After months of hard work, and a little Louis L'amour nostalgia, I'm proud to introduce....
To be honest, one of my favorite gems of this forgotten novel genre is The Outcasts of Poker Flat, which is a bit of a genre lampoon but still sweet.
Is it the big dream concept of Westerns that I love?
The gray morality that defines the characters?
The code of honor, even among outlaws?
The challenging of law, politics, history, and oppressors?
(who am I kidding? D, all of the above!)
When I was a wee tot, my parents took us driving to every ghost town and historical site in CA, UT, AZ and NV. Calico was the first one that interested me, and so I name this gorgeous matte blurple in honor of it.
Wyoming, Montana, Texas...they can be brown in the summer, but once the rains start they burst forth in sage and wildflowers. It must have been an inspiring sight for those early homesteaders, so I created a sage-grey-green matte to celebrate that return of life to the prairie.
Heart of Gold
Oh, this trope. The woman whose heart is virtuous even though her profession is not, the representation of female mercy in a patriarchy. It endures in many genres, but began in the Western. In an appropriate match to that female-exclusive concept, I created a heliotrope purple with a golden shimmer. Nandi (and Inara) would be pleased.
In the Western, the good guys treat women with respect. Period. In an isolated community where the men far outweigh the women, the womanly role as nurturer is protected. Of course, it's limited as well. Ma'am is a dusty rose pink matte shadow, as gentle and genteel as any respected country lady.
Often romanticized in film, the outlaw in Western novels was usually the bad guy (as opposed to the vigilante). He breaks the law for his own personal ends, usually living off the land and hiding out somewhere outside of town. Since everyone loves a villain, I created this olive green matte in honor of those tough riding gangsters.
It united east and west and created several towns along the way, but also displaced people, spoiled grazing ranges, and polluted the air. This divisive iron horse was an omnipresent feature in the Old West, especially in literature, so I had to create this deep black matte as an homage to it.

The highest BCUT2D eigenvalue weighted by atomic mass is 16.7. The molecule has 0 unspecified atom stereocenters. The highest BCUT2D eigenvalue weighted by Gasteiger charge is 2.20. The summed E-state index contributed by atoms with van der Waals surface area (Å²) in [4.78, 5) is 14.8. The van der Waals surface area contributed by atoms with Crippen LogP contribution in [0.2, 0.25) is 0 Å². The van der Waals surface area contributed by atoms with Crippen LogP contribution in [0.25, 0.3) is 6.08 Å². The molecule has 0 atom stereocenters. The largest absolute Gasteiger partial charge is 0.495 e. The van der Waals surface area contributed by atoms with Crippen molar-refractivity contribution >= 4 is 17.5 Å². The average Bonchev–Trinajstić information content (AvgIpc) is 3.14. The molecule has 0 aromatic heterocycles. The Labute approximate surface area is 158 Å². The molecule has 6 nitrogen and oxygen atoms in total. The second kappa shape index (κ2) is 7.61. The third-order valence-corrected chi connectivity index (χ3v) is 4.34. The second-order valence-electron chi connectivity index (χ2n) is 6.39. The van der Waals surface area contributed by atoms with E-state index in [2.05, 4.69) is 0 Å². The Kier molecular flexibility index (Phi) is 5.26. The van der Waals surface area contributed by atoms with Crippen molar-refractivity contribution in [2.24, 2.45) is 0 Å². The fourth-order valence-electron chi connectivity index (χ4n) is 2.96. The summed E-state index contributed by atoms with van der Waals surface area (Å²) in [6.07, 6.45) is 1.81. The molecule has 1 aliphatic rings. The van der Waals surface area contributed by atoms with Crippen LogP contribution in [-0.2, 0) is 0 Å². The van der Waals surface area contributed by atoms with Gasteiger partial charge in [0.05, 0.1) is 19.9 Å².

What would the Western be without cowboys? These hardy men of fiction inspired me to create a matte eye shadow the same color as raw, undyed leather.
A watering hole for thirsty men, gamblers, outlaws and rangers alike. Can't you just see the swinging doors and hear the tinny piano tune being played? This maroon shimmer eye shadow is an homage to the drinking, fighting, daring acts every Western hero encounters in this infamous place of ill repute.
Train robbers and bank robbers represent the worst bad guys in Westerns. It's not those stuck-up east coasties they're divesting of wealth, it's their hard-working rancher neighbors. With no FDIC, if your savings was stolen, it was gone- plain and simple. Heist is a matte white, like the rising fog in a valley, or the steam off a passing locomotive, perfect for hiding ne'er-do-wells.
If there's one defining feature all Western heroes have, it's stoicism. The ability to take a beating, or make a sacrifice, and keep going....quietly, calmly, and with focus. For all those characters, I made a shimmery copper with earthy bronze undertones.
So technically tumbleweeds are a light brown, all dried out and such. But they're so iconic to the Wild West (and shootouts at dawn) I couldn't help but name this cool matte brown after them. If you are familiar with my other colors, this little guy is the darkest true brown I've made.
Ah, the lone gunman who takes the law into his own hands to right a wrong. A romantic figure who breaks the rules, but has a strong ethical code. He's a beacon of light in a lawless land....and this sunny shimmery yellow is also a beacon of light!
(by the way, that photo is of Frank H. Reid, my ancestor who was a vigilante in the 101 in Skagway, AL)
Which of these old west-inspired colors is your favorite?
You can get all of my eye shadows on Storenvy
, and BitDazzle
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